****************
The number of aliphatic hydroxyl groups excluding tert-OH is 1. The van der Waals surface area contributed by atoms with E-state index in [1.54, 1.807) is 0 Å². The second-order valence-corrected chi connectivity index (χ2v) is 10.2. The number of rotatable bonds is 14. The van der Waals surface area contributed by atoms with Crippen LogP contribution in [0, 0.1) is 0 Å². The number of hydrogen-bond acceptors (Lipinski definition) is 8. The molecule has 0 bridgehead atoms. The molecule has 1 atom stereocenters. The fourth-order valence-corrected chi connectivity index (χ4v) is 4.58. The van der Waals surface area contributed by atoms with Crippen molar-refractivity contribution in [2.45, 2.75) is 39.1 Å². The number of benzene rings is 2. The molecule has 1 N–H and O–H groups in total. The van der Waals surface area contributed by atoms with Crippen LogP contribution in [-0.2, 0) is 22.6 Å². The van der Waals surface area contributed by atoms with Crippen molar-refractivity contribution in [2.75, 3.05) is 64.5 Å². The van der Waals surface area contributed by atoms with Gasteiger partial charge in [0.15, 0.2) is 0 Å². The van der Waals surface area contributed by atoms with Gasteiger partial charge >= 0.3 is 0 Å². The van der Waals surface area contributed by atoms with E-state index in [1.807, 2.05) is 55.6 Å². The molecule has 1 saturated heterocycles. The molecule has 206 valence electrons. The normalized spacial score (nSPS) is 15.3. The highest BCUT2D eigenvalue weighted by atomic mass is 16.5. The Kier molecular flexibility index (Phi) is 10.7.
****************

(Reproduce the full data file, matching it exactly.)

The number of aliphatic hydroxyl groups excluding tert-OH is 1. The van der Waals surface area contributed by atoms with E-state index in [1.54, 1.807) is 0 Å². The second-order valence-corrected chi connectivity index (χ2v) is 10.2. The number of rotatable bonds is 14. The van der Waals surface area contributed by atoms with Crippen LogP contribution in [0, 0.1) is 0 Å². The number of hydrogen-bond acceptors (Lipinski definition) is 8. The molecule has 0 bridgehead atoms. The molecule has 1 atom stereocenters. The fourth-order valence-corrected chi connectivity index (χ4v) is 4.58. The van der Waals surface area contributed by atoms with Crippen molar-refractivity contribution in [2.45, 2.75) is 39.1 Å². The number of benzene rings is 2. The molecule has 1 N–H and O–H groups in total. The van der Waals surface area contributed by atoms with Crippen LogP contribution in [-0.2, 0) is 22.6 Å². The van der Waals surface area contributed by atoms with Crippen molar-refractivity contribution in [2.75, 3.05) is 64.5 Å². The van der Waals surface area contributed by atoms with Gasteiger partial charge in [0.15, 0.2) is 0 Å². The van der Waals surface area contributed by atoms with Gasteiger partial charge >= 0.3 is 0 Å². The van der Waals surface area contributed by atoms with E-state index in [1.807, 2.05) is 55.6 Å². The molecule has 1 saturated heterocycles. The molecule has 206 valence electrons. The normalized spacial score (nSPS) is 15.3. The highest BCUT2D eigenvalue weighted by atomic mass is 16.5. The Kier molecular flexibility index (Phi) is 10.7.